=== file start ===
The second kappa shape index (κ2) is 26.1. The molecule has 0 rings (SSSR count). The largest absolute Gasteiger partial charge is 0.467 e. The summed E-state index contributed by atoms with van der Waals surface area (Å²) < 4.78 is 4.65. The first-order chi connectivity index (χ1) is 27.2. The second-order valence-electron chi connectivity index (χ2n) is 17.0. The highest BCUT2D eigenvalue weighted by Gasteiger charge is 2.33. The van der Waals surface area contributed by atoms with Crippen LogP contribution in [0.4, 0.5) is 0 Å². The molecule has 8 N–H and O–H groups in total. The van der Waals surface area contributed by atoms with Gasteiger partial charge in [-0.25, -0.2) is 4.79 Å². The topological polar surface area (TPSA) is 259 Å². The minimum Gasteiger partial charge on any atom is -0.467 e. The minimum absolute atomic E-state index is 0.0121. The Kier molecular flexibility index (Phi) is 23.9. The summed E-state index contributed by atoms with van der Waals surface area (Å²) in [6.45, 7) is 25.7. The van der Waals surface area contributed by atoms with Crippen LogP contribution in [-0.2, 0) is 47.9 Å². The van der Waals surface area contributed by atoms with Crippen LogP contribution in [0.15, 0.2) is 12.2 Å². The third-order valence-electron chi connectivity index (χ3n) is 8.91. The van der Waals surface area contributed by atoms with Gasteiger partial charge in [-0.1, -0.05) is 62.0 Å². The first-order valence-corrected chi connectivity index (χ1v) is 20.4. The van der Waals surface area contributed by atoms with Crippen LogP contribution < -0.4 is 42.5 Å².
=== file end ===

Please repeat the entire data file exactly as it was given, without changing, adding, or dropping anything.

The second kappa shape index (κ2) is 26.1. The molecule has 0 rings (SSSR count). The largest absolute Gasteiger partial charge is 0.467 e. The summed E-state index contributed by atoms with van der Waals surface area (Å²) < 4.78 is 4.65. The first-order chi connectivity index (χ1) is 27.2. The second-order valence-electron chi connectivity index (χ2n) is 17.0. The highest BCUT2D eigenvalue weighted by Gasteiger charge is 2.33. The van der Waals surface area contributed by atoms with Crippen LogP contribution in [0.4, 0.5) is 0 Å². The molecule has 8 N–H and O–H groups in total. The van der Waals surface area contributed by atoms with Gasteiger partial charge in [-0.25, -0.2) is 4.79 Å². The topological polar surface area (TPSA) is 259 Å². The minimum Gasteiger partial charge on any atom is -0.467 e. The minimum absolute atomic E-state index is 0.0121. The Kier molecular flexibility index (Phi) is 23.9. The summed E-state index contributed by atoms with van der Waals surface area (Å²) in [6.45, 7) is 25.7. The van der Waals surface area contributed by atoms with Crippen LogP contribution in [-0.2, 0) is 47.9 Å². The van der Waals surface area contributed by atoms with Crippen LogP contribution in [0.15, 0.2) is 12.2 Å². The third-order valence-electron chi connectivity index (χ3n) is 8.91. The van der Waals surface area contributed by atoms with Gasteiger partial charge in [-0.1, -0.05) is 62.0 Å². The first-order valence-corrected chi connectivity index (χ1v) is 20.4. The van der Waals surface area contributed by atoms with Crippen LogP contribution < -0.4 is 42.5 Å².